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American Drinking Rates Skyrocket During Pandemic

RTI International, a nonprofit research institute, conducted a research study into the drinking habits of American during the Covid shutdowns. In general, alcohol consumption in November 2020 in America was 39% higher than in February 2020, the last full month before the pandemic closures began. And women with kids increased their drinking the most.

This should come as no surprise. The situation in general caused a great deal of stress on everyone, everywhere. In the first months of the pandemic, the rates of divorce filings reportedly increased greatly. Couple, especially those with no children, who were cooped up at home 24 hours a day, 7 days a week, just couldn’t take it anymore.

People need an outlet at the end of the day. When someone ends his day of work he rushes home to get to his personal sanctuary and whatever amenities are waiting for him there. But what do you do when you work at home all day?

Well, usually at least the kids are in school and your spouse s at their work so you have the house to yourself. And even if this is not the case, you can take a break at any time, head out to a coffee shop, or to a bar for drinks.

But because of the Coronavirus, people were left with no escape, nowhere to go to get away. Everything was closed and the need for social distancing also meant that you couldn’t get in the car, or on a bus, and head off to visit friends.

So it is only natural that people turned to alcohol to get through the time stuck at home.

A 40 percent, even 50 or 60 percent overall increase is understandable. But the rates more than tripled among women with kids.

According to the study, the largest increases in consumption between February and November 2020 were among Black and Hispanic women (173% and 148% increases, respectively), Black men (173%), men who selected something other than White, Black or Hispanic for their race/ethnicity (209%), and women with children under age 5 in the household (323%).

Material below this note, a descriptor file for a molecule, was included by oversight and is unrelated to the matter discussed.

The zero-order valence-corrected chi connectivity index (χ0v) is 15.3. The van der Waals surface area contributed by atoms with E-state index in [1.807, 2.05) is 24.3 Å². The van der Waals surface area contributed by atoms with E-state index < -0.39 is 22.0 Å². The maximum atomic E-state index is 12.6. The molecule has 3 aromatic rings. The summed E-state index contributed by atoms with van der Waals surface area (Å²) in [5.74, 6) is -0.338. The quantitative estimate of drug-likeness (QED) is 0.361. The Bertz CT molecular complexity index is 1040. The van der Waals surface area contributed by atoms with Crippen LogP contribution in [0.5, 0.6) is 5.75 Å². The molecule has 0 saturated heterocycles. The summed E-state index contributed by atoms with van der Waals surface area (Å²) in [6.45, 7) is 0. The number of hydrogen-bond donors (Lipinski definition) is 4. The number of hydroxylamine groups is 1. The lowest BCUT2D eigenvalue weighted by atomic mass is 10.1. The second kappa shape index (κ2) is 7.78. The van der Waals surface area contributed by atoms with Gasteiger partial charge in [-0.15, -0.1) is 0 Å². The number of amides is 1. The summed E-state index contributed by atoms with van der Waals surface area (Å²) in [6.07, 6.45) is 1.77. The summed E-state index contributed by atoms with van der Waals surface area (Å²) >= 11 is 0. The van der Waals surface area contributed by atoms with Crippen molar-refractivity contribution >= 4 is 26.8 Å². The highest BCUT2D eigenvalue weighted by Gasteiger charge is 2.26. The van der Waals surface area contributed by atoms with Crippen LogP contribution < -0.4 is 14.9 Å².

This might make sense if one considers the strains involved in dealing with little children all day long. Now, add to that the added stress of having no parks to take them to during the day because they are all closed, and not being able to take them to a friend’s house for a playdate from time to time.

More women reported exceeding recommended drinking guidelines than men between April and November 2020, aligning with the first wave of survey data that showed the pandemic disproportionately affected women’s drinking habits.

“Our study shows that people didn’t just increase their alcohol consumption for a month or two at the beginning of the pandemic — the trend held for nearly the entire year,” said Carolina Barbosa, Ph.D., a health economist at RTI. “Increases in alcohol consumption have been associated with natural disasters and other large-scale events that induce stress and anxiety, and a pandemic certainly fits that description.”

“Women are more likely to use alcohol to cope with stress, depression, and anxiety, and all these are a natural response to the COVID-19 pandemic,” said Barbosa. “Alcohol consumption among women has been on the uptick for past two decades, and our study suggests the pandemic may only exacerbate that trend.”

“Policymakers should be prepared to respond to the public health consequences of such a sudden, sustained increase in alcohol consumption,” added Barbosa. “I would also encourage them to consider lessons learned from the pandemic. For example, relaxing regulations during the pandemic to allow curbside pick-up and extending privileges for home alcohol deliveries may have contributed to increased consumption, and now some of these relaxed regulations are being permanently adopted.”

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